How social innovation contributes to just transitions to climate neutrality
A side event at the COP 26 in Glasgow, organised on 10.11.2021 by the James Hutton Institute, Aberdeen, Scotland/UK
The James Hutton Institute, UK, lead partner of the HORIZON 2020 research project SIMRA (Social Innovation in Marginalised Rural Areas), seized the opportunity to emphasize the importance of social innovation on the long and winding path of sustainability transition in our societies. David Miller, the chair of the event, invited a panel of researchers and practitioners to illuminate different aspects of social innovation for climate transition.
After a general introduction to the topic of social innovation in rural areas by Maria Nijnik from the James Hutton Institute, Laura Secco from the TESAF Institute (Department of Land, Environment and Agroforestry systems) of the University of Padova, IT, gave an overview on the possibilities of evidence-based evaluation of social innovation and its impacts in marginalized rural areas.
Then the presentations switched to experimental practice on the island of Guadeloupe, FR. Jean-Marie Flower, ecology scientist and carbon accountant, and Carla Barlagne, researcher in social innovation and agricultural and rural economics, gave an account on VALAB (Integrated Ecosystemic value-enhancement of the Guadeloupe Forest Agrobiodiversity), an excellent example of action research linking local farmers and forest owners with scientists. Actually VALAB is one of the Innovation Actions having sprung up from the SIMRA project.
Before the closing statements of the one-hour panel discussion, Robert Lukesch, consultant and researcher focusing on inclusive and sustainable governance, and LDnet board member, gave an impulse on the importance of a multi-scalar and multi-actor approach including social and institutional innovation in a well-coordinated manner. With a wink, he epitomised the key ingredients of this approach in LIES:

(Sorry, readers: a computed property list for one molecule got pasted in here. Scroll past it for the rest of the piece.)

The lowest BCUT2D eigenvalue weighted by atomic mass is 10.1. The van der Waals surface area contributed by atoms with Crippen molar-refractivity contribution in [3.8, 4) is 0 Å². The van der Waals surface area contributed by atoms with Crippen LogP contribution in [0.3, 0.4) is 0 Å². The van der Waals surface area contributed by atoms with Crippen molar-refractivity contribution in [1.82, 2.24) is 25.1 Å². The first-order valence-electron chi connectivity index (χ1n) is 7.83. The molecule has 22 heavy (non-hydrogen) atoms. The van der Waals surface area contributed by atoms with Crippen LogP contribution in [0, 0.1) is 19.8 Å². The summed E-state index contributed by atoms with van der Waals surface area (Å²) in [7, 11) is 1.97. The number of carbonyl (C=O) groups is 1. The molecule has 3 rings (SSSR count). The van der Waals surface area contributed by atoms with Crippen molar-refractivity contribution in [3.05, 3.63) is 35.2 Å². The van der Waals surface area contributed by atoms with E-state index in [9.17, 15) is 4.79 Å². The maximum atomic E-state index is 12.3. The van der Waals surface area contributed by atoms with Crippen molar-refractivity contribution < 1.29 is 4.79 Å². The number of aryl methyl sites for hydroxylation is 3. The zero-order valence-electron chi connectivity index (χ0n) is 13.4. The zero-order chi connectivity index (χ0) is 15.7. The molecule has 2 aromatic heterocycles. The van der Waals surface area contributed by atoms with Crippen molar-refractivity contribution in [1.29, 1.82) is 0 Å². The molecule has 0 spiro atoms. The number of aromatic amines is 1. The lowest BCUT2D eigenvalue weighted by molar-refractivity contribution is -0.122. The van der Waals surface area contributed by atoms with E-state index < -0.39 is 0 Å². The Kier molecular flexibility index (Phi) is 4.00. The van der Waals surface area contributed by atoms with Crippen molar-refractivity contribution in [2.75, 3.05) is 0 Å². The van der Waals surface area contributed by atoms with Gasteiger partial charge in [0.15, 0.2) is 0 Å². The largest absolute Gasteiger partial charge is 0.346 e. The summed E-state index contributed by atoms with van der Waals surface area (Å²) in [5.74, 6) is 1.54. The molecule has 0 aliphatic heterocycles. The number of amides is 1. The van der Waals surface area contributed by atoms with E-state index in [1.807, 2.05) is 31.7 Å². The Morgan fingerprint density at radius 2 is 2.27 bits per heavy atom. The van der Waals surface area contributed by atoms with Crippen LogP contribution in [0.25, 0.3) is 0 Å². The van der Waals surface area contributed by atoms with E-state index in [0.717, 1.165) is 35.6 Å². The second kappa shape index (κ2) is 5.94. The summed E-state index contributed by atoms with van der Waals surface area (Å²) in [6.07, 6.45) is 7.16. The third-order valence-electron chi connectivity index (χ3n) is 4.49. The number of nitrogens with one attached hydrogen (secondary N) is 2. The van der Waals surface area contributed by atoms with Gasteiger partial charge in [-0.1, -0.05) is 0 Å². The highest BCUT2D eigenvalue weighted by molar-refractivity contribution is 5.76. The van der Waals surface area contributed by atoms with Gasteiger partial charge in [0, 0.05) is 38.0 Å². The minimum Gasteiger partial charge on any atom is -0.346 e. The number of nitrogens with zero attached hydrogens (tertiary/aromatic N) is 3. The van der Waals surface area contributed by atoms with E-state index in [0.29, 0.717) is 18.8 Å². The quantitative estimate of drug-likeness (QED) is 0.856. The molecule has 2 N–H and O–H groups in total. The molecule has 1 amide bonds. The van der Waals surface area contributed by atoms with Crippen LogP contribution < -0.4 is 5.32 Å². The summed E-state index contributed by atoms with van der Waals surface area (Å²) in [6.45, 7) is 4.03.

L for Limits: It’s about the importance of framework rules and conditions, to be fixed by national governments and EU, but also convened upon on a global scale (UN).
I for Incentives: Nudges, baits and open invitations by which climate-friendly behavior and organisational routines are promoted: such policy incentives have to be orchestrated mainly on national and regional scales.
E for Examples: That’s where the innovative actors come in! It’s about social innovations emerging locally and eventually spread out and scaling up until they may change socio-technical regimes in the respective sector or functional area.
S for Stories: As the philosopher Yuval N. Harari put it: Humans think in stories! What is the innovation worth if nobody (except those who are directly involved) knows about it? It is about telling the world what happens with people and communities developing ‘grand-children-proof’ practices and life concepts (E), how these can be enabled and even triggered with policy stimuli (I), and which rail guards (such as the ban of pollutants or the sanctioning of damaging practices) have to get fixed by the responsible authorities to avoid backlashes (L).
Be aware: These Stories only work if they are told with honest intent and without greenwash.
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